Book Review: “The Citadel”

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Caleb Colley, Lead Copy Editor

“The Citadel” by A.J. Cronin is a fiction novel published in 1937. Although an older book that’s only read for research papers, it is intriguing, immersing the reader into a doctor’s life and career in the interwar United Kingdom. The book presents an analysis of the issues facing British healthcare during the 1930s.

Cronin does this by delivering the story from the point of view of Dr. Andrew Manson, a character whose life and career are based on those of Cronin himself. The events, developments and thoughts of Manson are repeatedly utilized to condemn a disorganized and at times unethical healthcare situation present throughout his profession. Cronin’s usage of his own life and experiences in this work not only increases the power of his analyses and observations about healthcare and ethics but also the factor of story development and immersion.

The entirety of the story centers on the point of view of Manson. The story begins with his arriving in the Welsh mining town of Blaenelly as a new graduate from medical school. He is met by the initial antagonist, Mrs. Page, the wife of the doctor for whom Manson works for. She attempts to cement dominance over him, at first by feeding him scraps and later by demanding that he cut ties with her opposition and forward all payment, even his own gratuities, to her so that she can profit off him. This conflict culminates with his departure of Blaenelly for a new job in another Welsh mining town, Aberalaw. This section of the story is primarily describing general working conditions of doctors in Wales. The fact that this is based on the experiences of Cronin himself also adds a sense of legitimacy to the work.

As he leaves town, he marries the woman he’s been romantically involved with, a school teacher, after their initial conflict over giving medical care to one of her students. On the same day they were married, they made the move into their new home in Aberalaw. When he begins his new job, he makes yet another enemy out of a worker with ties to the Committee that oversees the medical care in Aberalaw. He sees through the unethical issuing of excuses to get this man off work. He gives the man a prompt result; he is completely healthy. However, in the long run, this man sought to destroy Manson’s career. The situation serves as a great summation of the institutional conflicts interest that plague Manson for the rest of the story.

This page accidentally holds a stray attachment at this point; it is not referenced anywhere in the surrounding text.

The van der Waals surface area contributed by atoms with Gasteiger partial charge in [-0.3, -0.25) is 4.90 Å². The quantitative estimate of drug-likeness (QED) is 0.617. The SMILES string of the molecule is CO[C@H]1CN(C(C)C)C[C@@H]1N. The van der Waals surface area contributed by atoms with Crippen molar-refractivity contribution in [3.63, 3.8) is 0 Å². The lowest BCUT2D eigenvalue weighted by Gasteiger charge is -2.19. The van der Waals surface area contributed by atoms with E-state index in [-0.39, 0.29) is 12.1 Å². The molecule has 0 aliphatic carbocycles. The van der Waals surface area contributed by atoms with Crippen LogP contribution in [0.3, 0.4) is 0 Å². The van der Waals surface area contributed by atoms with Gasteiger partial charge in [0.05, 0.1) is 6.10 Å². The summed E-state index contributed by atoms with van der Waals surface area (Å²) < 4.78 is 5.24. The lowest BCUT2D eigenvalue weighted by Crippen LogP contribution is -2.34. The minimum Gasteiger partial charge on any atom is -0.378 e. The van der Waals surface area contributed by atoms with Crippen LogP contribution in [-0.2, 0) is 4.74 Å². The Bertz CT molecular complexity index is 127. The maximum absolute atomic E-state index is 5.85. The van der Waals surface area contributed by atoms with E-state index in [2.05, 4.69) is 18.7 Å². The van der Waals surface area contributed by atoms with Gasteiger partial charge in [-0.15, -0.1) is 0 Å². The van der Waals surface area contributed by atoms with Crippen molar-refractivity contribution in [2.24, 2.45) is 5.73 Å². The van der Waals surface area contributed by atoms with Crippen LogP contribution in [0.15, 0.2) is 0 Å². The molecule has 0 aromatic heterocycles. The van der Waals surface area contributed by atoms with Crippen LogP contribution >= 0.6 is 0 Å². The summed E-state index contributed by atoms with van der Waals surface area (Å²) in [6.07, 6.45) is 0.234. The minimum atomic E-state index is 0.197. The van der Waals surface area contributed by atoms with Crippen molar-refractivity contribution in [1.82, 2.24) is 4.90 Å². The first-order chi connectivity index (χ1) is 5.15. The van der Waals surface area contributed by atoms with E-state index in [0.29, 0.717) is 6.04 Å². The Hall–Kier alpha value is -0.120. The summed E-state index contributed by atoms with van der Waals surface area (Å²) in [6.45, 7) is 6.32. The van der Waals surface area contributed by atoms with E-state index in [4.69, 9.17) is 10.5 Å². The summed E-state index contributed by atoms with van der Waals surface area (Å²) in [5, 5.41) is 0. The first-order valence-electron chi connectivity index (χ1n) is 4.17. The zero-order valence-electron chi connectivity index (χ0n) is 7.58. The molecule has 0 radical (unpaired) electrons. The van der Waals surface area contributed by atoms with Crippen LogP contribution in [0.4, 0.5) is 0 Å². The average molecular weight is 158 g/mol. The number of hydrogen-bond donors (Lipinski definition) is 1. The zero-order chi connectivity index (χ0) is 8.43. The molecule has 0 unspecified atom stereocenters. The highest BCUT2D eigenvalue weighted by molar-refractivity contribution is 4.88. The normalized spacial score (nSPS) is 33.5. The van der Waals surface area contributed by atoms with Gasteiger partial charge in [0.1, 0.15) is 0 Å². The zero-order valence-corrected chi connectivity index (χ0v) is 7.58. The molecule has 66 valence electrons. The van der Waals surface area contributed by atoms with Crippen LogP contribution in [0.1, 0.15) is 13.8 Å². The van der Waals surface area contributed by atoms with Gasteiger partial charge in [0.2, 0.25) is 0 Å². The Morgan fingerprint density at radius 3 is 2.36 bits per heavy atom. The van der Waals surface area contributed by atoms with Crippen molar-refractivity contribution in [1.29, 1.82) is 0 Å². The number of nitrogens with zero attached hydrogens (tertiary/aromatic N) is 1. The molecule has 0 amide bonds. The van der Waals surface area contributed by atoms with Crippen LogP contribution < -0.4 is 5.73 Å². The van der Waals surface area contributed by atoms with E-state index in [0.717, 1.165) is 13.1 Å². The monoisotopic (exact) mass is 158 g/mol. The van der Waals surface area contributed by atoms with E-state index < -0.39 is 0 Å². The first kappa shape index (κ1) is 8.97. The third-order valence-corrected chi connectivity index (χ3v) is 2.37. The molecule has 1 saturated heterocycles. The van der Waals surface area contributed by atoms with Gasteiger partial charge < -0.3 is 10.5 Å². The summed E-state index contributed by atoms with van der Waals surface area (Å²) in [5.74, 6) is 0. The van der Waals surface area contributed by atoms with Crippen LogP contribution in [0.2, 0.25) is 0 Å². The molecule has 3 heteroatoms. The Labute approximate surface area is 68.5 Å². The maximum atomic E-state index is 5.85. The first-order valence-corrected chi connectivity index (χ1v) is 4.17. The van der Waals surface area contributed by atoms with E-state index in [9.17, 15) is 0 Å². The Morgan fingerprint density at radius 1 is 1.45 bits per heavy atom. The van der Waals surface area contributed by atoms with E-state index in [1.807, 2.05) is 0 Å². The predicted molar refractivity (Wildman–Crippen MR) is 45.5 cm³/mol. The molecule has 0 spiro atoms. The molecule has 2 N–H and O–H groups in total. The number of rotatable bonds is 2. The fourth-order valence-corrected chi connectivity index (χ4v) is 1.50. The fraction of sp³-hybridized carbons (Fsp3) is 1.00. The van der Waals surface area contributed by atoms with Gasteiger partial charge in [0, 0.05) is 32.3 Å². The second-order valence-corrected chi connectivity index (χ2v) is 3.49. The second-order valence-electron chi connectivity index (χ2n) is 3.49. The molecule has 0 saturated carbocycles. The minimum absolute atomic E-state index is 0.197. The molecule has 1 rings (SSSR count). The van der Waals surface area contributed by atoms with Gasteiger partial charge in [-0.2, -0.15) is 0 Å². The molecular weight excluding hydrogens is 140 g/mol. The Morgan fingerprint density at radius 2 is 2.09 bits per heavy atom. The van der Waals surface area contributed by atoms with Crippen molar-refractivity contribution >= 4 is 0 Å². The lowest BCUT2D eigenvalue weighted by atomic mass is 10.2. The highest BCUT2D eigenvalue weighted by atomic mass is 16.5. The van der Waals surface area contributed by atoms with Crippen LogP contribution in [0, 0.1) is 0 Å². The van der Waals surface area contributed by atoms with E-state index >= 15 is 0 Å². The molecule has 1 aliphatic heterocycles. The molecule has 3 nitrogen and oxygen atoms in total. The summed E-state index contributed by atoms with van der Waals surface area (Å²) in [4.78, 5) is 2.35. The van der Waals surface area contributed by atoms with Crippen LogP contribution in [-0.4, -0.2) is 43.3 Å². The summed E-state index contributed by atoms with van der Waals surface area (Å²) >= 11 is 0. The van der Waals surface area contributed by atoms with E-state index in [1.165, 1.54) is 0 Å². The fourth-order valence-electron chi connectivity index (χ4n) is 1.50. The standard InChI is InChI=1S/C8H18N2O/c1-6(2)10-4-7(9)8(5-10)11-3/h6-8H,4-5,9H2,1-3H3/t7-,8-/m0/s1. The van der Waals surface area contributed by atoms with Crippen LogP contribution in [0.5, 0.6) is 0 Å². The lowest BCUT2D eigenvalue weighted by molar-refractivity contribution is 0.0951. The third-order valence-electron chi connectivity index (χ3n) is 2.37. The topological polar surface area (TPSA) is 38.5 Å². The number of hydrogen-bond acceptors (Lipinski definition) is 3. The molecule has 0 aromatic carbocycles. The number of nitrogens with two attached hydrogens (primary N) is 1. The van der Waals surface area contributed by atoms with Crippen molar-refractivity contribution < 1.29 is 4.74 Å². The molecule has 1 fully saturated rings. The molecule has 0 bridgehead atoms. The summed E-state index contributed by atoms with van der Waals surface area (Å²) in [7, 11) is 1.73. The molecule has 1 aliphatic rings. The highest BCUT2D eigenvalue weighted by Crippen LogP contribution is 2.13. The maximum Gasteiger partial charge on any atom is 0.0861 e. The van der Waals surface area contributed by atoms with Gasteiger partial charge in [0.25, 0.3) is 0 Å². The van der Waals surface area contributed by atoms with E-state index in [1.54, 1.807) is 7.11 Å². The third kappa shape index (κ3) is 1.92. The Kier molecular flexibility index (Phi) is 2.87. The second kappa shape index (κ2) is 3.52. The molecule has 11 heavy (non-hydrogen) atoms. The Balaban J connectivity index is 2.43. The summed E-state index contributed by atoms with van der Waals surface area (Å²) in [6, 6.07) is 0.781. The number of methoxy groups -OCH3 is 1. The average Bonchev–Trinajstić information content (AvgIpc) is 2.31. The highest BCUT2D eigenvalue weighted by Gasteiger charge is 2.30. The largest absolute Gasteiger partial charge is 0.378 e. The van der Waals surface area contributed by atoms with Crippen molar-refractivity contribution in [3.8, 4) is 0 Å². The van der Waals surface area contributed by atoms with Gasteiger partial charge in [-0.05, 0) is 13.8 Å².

These are only some of the conflicts. However, what makes these important is that they repeatedly show the unethical and corrupt behavior present throughout the healthcare system in the United Kingdom at the time. Cronin, through Manson, exhibits a will to care for and improve the lives of the population, declaring that it shouldn’t be about the money. In addition to his work caring for patients, he also does in-depth research into diseases of the lung, specifically the correlation between mining career and developing these diseases. However, he is constantly met with attempts to make a quick buck over doing his job, among other unethical practices that pacify his impatience with the system, which he partakes in. However, after a deteriorating relationship with his wife and her death, he seeks to restore his principles, culminating in his almost getting kicked of the medical register.

Overall, “The Citadel” is definitely an interesting book, especially if the history of medical care is one’s forte. However, even if history isn’t of your utmost interests, the elements of immersion and a dynamic plot with various antagonists and personal dilemmas really makes this a great work worth coming back to.